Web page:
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The Revolutionary War in Western Virginia
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Fort Henry, first named Fort Fincastle, was built out of necessity; it was not built with specific plans or designs, but was built like one of the many forts in the area to protect settlers in the 1770s. In the Spring of 1774, military authorities at Fort Pitt (now Pittsburgh, PA) wrote residents telling them they needed to build a fort to protect themselves. Settlers Ebenezer Zane and John Caldwell began the fort and completed it with the help of Captain William Crawford, Colonel Angus McDonald, and 400 militia and regulars from Fort Pitt. The fort was finished in the summer of 1774, in time for the beginning of Dunmore's War.

  • Historians believe that this area, now an empty lot, was once home to Fort Henry.
  • A sketch of Fort Henry
  • Depiction of Betty Zane
  • WV Historical Marker
  • WV Historical Marker--opposite side

The Revolutionary War in the West looked very different from the way it did in the East. In the East, the war was fought in occupied cities who struggled to keep supplies, while the West was fought between the settlers and the Native Americans who were trying to prevent any movement beyond what had already been settled. The French and the British were trying to keep control of land and goods for economic reasons, while the Native Americans would raid the settlers to ensure their rightful territories stayed in their possession. 

Lord Dunmore's War began in 1774, after the land of the Shawnee was slowly being taken away from them. The massacre of the Logan family, a Mingo group living and trading with settlers at the mouth of Yellow Creek near Steubenville, Ohio, was the tipping point for the Shawnee. The issues at stake in the conflict on the frontier from 1774 to 1795 were ones of land ownership and control of trade routes. Lord Dunmore's War worried the settlers, and they built Fort Henry for protection. 

The first attack on Fort Henry started on September 1st, 1777, and lasted for three days and three nights. Fort Henry was defended by 60 men, and almost half of them were lured out of the fort and killed by the 200 Wyandots and Mingos. The Native Americans burned nearby cabins and buildings, and eventually retreated across the Ohio. 

The most famous attack on Fort Henry occurred on September 10th, 1782. Once again, 200 Wyandots and Mingos attacked the fort, but this time they were accompanied by British troops. Supplies quickly dwindled and the settlers were losing hope. Betty Zane, the sister of Fort Henry founder, Ebenezer Zane, volunteered to leave the fort to retrieve more supplies. Betty volunteered herself because she believed the Native Americans would not shoot her because she was a woman, and she was right. On her way to retreive supplies, the Native Americans held their fire. However, when Betty was returned to the fort, and the Native Americans saw that she had gunpowder stuffed in her dress, they were not so kind. Betty made it back to Fort Henry unharmed and with gunpowder; her heroism is known for the survival of Fort Henry during this attack.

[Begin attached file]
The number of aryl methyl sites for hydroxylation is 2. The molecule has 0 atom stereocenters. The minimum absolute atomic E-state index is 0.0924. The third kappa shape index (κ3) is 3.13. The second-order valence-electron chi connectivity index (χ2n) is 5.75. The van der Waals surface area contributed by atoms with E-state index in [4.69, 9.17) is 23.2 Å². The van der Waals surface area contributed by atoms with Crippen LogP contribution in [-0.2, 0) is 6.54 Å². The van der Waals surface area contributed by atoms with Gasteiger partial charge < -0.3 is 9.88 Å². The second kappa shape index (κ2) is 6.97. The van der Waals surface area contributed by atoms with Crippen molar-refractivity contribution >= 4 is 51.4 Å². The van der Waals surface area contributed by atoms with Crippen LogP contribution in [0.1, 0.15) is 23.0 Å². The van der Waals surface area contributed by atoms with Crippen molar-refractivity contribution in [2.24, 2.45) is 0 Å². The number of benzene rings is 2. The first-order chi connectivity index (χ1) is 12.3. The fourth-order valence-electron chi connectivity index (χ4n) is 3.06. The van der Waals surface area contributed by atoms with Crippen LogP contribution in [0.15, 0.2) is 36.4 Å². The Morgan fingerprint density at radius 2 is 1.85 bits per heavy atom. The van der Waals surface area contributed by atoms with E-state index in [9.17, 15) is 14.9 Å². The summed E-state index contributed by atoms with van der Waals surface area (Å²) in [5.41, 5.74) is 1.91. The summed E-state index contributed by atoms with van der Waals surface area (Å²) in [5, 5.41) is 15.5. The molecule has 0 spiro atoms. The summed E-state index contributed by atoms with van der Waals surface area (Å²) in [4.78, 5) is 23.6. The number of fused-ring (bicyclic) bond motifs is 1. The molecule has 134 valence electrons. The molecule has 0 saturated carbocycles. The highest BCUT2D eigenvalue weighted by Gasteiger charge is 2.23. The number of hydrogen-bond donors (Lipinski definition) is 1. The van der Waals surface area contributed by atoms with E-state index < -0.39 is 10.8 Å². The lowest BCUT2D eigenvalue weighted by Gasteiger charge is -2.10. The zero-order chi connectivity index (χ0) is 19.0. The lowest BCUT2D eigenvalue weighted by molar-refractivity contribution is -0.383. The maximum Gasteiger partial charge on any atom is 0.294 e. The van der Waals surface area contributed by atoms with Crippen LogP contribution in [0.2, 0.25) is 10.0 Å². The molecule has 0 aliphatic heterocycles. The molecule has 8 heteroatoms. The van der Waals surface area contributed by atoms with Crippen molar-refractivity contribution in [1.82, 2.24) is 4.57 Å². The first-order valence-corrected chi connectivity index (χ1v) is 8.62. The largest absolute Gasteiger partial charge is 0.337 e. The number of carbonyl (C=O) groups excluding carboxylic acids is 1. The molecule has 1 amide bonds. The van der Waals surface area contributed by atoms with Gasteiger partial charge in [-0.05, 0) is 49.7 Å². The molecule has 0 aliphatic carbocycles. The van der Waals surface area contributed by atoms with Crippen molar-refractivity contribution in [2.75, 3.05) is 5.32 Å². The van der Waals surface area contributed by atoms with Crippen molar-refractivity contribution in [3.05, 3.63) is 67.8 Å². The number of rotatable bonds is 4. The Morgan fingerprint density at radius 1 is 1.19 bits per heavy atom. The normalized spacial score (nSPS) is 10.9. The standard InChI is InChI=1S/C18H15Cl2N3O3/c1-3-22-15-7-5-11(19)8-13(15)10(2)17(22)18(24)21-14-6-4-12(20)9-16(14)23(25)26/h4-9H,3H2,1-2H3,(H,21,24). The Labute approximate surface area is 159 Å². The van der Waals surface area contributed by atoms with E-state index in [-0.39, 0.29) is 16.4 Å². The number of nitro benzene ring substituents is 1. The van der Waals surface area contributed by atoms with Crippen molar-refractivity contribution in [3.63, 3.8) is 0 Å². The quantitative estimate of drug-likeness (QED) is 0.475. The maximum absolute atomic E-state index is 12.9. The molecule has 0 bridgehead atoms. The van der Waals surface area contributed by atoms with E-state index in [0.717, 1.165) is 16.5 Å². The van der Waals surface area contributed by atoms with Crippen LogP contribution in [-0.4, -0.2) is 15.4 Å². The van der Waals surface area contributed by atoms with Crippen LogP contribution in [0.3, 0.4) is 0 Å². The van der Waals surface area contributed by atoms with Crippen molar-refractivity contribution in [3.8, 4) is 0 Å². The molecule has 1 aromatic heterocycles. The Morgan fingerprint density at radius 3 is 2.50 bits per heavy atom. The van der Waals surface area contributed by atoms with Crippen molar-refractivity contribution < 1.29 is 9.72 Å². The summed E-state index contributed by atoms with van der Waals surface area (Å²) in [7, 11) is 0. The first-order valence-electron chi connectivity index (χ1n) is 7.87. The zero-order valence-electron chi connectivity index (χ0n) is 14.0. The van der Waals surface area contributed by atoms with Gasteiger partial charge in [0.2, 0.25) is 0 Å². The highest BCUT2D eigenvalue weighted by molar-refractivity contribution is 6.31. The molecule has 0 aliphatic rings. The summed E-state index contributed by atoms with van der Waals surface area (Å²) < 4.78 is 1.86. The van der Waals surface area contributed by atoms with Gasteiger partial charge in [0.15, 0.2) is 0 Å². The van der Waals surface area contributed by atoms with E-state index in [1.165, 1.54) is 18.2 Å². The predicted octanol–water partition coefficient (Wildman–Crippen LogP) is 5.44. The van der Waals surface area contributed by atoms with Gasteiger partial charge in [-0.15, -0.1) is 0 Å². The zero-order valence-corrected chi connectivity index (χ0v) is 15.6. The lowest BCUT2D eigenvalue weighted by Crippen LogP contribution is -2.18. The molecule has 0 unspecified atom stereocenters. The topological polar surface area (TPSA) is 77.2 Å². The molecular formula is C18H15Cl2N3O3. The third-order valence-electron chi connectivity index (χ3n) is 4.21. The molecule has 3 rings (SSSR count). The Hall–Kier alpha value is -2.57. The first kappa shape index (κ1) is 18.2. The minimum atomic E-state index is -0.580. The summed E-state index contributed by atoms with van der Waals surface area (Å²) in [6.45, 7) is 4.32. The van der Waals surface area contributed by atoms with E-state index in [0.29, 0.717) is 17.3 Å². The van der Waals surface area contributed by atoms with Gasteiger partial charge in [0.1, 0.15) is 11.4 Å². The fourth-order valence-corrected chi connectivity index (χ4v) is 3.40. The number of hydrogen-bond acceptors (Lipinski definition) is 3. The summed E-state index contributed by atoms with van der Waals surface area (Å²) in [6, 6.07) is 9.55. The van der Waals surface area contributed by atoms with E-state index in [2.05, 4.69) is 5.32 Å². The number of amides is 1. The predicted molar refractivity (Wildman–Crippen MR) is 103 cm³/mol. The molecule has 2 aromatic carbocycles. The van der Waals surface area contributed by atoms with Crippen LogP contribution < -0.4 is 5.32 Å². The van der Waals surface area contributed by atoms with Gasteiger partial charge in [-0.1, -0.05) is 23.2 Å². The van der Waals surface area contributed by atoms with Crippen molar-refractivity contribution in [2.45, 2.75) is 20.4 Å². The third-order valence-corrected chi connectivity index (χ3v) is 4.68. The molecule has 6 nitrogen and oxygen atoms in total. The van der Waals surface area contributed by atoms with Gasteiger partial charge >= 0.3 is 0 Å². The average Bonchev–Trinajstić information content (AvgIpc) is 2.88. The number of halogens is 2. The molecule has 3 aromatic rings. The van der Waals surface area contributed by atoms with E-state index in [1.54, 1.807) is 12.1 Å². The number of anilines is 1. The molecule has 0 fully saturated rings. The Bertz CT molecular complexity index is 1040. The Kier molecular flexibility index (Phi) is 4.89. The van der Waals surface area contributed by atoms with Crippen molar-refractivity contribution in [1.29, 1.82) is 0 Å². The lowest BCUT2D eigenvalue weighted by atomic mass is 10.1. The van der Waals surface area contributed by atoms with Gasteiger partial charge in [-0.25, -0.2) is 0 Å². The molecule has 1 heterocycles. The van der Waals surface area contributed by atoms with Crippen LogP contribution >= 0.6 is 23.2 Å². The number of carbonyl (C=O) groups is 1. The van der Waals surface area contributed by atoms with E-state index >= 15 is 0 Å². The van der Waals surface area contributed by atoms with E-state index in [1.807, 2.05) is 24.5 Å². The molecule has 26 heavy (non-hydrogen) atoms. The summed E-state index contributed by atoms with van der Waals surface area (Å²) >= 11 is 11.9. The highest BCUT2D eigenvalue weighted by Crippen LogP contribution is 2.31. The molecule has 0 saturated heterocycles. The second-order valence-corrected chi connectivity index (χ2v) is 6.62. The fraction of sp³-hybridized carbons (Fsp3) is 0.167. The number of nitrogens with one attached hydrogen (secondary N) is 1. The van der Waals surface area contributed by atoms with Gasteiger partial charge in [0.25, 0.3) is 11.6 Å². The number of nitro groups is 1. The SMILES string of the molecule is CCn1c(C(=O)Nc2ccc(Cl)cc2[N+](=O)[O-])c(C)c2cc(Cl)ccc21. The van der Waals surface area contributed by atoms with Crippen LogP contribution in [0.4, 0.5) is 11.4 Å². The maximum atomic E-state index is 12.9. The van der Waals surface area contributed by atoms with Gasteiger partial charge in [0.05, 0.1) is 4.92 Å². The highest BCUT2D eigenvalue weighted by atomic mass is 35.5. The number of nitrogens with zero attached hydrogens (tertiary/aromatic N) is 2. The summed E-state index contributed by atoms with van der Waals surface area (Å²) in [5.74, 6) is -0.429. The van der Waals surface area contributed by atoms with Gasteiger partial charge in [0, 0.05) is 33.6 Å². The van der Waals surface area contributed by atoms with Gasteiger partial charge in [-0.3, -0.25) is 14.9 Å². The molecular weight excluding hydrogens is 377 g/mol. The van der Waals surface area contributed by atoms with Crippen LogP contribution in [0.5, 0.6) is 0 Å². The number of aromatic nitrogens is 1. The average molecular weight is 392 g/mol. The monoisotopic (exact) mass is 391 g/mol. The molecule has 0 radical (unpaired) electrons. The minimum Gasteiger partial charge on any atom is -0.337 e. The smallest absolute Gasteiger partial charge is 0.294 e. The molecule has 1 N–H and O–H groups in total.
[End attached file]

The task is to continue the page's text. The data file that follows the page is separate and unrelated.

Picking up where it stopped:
Following this courageous feat, Betty Zane came to be called the Heroine of Fort Henry. She went on to marry twice and give birth to nine children. She died on August 23, 1823 and is buried in Martins Ferry, Ohio.

There are no photographs or sketches of Fort Henry, and it is no longer standing. No one knows exactly what the fort may have looked like, and there have been historical disputes on it's appearance and even location. Several forts that were also built in the same time frame, have been excavated and all of them have been made of upright logs, sometimes with brush, planks, or other objects filling the spaces to stop bullets. All of the forts had lean-to sheds, log blockhouses, and stores and residences for the officers. With first hand accounts, it is believed that the fort sat on a one-half to three-quarter acre lot and sitting on a bluff. The fort itself would have been around 85' by 50' and since the fort was only used in times of attacks, it could have easily supported the early settlers. 

The fort was very active for about nine years, seeing four notable attacks: February 1777, September 1777, September 1781, and September 1782. After the last attack, the fort was abandoned. Some sections of it still remained standing until 1808.

1. Richard S. Klein and Alan H. Cooper. “Fort Henry Story.” Fort Henry Bicentennial Committee. 1982. Web. Accessed October 24, 2016.

2. Philip Sturm. "Fort Henry." September 10, 2012. e-WV: West Virginia Encyclopedia. Web. Accessed October 24, 2016.

3. Mary Rodd Furbee. "Betty Zane." August 31, 2017. e-WV: West Virginia Encyclopedia. Web. Accessed October 24, 2016.

4. A.B. Brooks. "Story of Fort Henry." West Virginia History. Vol. 1, No. 2 (January 1940): 110-118. Digitized.

Image Sources(Click to expand)

"Fort Henry." The Historical Marker Database. Accessed October 6, 2020.

"Fort Henry." The Historical Marker Database. Accessed October 6, 2020.